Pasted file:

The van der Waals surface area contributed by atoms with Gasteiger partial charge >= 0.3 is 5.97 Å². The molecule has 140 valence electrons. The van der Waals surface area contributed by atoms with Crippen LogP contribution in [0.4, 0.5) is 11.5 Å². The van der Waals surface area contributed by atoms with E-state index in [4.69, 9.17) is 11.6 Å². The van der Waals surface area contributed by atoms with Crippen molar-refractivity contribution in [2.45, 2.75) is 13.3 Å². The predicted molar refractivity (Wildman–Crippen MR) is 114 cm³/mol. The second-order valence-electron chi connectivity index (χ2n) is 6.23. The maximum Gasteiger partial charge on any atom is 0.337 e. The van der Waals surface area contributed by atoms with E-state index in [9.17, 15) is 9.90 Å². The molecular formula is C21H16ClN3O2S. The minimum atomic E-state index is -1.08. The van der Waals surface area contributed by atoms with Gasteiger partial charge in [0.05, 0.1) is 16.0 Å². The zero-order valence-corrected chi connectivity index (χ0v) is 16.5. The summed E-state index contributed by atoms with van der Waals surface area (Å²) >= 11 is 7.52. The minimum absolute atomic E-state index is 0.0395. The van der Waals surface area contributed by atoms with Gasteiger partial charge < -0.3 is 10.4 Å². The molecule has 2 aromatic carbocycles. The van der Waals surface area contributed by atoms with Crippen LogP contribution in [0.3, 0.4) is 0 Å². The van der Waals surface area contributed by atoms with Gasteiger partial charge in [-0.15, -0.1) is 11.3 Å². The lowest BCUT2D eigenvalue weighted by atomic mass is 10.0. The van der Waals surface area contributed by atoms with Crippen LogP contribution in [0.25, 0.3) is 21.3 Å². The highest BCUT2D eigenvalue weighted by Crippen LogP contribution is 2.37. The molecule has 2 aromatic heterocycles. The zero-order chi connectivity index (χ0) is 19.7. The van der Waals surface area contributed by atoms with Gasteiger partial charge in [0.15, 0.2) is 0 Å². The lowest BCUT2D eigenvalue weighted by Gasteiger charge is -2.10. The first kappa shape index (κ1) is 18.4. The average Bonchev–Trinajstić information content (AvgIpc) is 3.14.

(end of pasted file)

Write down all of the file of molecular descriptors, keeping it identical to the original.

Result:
The van der Waals surface area contributed by atoms with Gasteiger partial charge >= 0.3 is 5.97 Å². The molecule has 140 valence electrons. The van der Waals surface area contributed by atoms with Crippen LogP contribution in [0.4, 0.5) is 11.5 Å². The van der Waals surface area contributed by atoms with E-state index in [4.69, 9.17) is 11.6 Å². The van der Waals surface area contributed by atoms with Crippen molar-refractivity contribution in [2.45, 2.75) is 13.3 Å². The predicted molar refractivity (Wildman–Crippen MR) is 114 cm³/mol. The second-order valence-electron chi connectivity index (χ2n) is 6.23. The maximum Gasteiger partial charge on any atom is 0.337 e. The van der Waals surface area contributed by atoms with E-state index in [9.17, 15) is 9.90 Å². The molecular formula is C21H16ClN3O2S. The minimum atomic E-state index is -1.08. The van der Waals surface area contributed by atoms with Gasteiger partial charge in [0.05, 0.1) is 16.0 Å². The zero-order valence-corrected chi connectivity index (χ0v) is 16.5. The summed E-state index contributed by atoms with van der Waals surface area (Å²) >= 11 is 7.52. The minimum absolute atomic E-state index is 0.0395. The van der Waals surface area contributed by atoms with Gasteiger partial charge < -0.3 is 10.4 Å². The molecule has 2 aromatic carbocycles. The van der Waals surface area contributed by atoms with Crippen LogP contribution in [0.3, 0.4) is 0 Å². The van der Waals surface area contributed by atoms with Gasteiger partial charge in [-0.15, -0.1) is 11.3 Å². The lowest BCUT2D eigenvalue weighted by atomic mass is 10.0. The van der Waals surface area contributed by atoms with Crippen LogP contribution in [0.25, 0.3) is 21.3 Å². The highest BCUT2D eigenvalue weighted by Crippen LogP contribution is 2.37. The molecule has 2 aromatic heterocycles. The zero-order chi connectivity index (χ0) is 19.7. The van der Waals surface area contributed by atoms with Gasteiger partial charge in [0.15, 0.2) is 0 Å². The lowest BCUT2D eigenvalue weighted by Gasteiger charge is -2.10. The first kappa shape index (κ1) is 18.4. The average Bonchev–Trinajstić information content (AvgIpc) is 3.14.